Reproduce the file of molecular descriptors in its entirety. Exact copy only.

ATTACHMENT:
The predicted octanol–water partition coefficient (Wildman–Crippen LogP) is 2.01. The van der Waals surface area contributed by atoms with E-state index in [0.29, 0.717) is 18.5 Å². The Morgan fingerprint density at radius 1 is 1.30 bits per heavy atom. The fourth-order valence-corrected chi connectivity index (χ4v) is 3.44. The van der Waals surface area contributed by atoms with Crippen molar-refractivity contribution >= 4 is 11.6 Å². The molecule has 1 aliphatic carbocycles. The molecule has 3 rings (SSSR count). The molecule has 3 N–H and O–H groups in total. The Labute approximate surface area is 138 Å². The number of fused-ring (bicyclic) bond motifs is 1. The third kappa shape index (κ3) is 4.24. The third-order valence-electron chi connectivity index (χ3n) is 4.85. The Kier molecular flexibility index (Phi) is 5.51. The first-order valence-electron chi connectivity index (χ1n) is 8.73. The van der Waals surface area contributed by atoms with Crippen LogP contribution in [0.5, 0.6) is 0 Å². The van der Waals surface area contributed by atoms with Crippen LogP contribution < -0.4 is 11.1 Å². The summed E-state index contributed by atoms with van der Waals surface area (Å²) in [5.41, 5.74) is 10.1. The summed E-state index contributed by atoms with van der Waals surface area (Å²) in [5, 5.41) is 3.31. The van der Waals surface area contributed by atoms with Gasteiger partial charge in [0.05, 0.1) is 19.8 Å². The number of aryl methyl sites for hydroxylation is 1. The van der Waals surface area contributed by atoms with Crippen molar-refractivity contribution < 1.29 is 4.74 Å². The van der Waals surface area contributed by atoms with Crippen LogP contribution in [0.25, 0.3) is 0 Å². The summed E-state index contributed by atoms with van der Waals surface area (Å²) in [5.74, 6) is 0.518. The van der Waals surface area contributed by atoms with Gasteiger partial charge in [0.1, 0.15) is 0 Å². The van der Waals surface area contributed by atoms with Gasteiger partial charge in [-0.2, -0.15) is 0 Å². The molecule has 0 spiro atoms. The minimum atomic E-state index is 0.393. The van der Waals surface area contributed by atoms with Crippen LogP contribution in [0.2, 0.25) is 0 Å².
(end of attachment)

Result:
The predicted octanol–water partition coefficient (Wildman–Crippen LogP) is 2.01. The van der Waals surface area contributed by atoms with E-state index in [0.29, 0.717) is 18.5 Å². The Morgan fingerprint density at radius 1 is 1.30 bits per heavy atom. The fourth-order valence-corrected chi connectivity index (χ4v) is 3.44. The van der Waals surface area contributed by atoms with Crippen molar-refractivity contribution >= 4 is 11.6 Å². The molecule has 1 aliphatic carbocycles. The molecule has 3 rings (SSSR count). The molecule has 3 N–H and O–H groups in total. The Labute approximate surface area is 138 Å². The number of fused-ring (bicyclic) bond motifs is 1. The third kappa shape index (κ3) is 4.24. The third-order valence-electron chi connectivity index (χ3n) is 4.85. The Kier molecular flexibility index (Phi) is 5.51. The first-order valence-electron chi connectivity index (χ1n) is 8.73. The van der Waals surface area contributed by atoms with Crippen LogP contribution in [0.5, 0.6) is 0 Å². The van der Waals surface area contributed by atoms with Crippen LogP contribution < -0.4 is 11.1 Å². The summed E-state index contributed by atoms with van der Waals surface area (Å²) in [5.41, 5.74) is 10.1. The summed E-state index contributed by atoms with van der Waals surface area (Å²) in [5, 5.41) is 3.31. The van der Waals surface area contributed by atoms with Gasteiger partial charge in [0.05, 0.1) is 19.8 Å². The number of aryl methyl sites for hydroxylation is 1. The van der Waals surface area contributed by atoms with Crippen molar-refractivity contribution < 1.29 is 4.74 Å². The van der Waals surface area contributed by atoms with Crippen LogP contribution in [0.25, 0.3) is 0 Å². The summed E-state index contributed by atoms with van der Waals surface area (Å²) in [5.74, 6) is 0.518. The van der Waals surface area contributed by atoms with Gasteiger partial charge in [0.1, 0.15) is 0 Å². The van der Waals surface area contributed by atoms with Gasteiger partial charge in [-0.2, -0.15) is 0 Å². The molecule has 0 spiro atoms. The minimum atomic E-state index is 0.393. The van der Waals surface area contributed by atoms with Crippen LogP contribution in [0.2, 0.25) is 0 Å².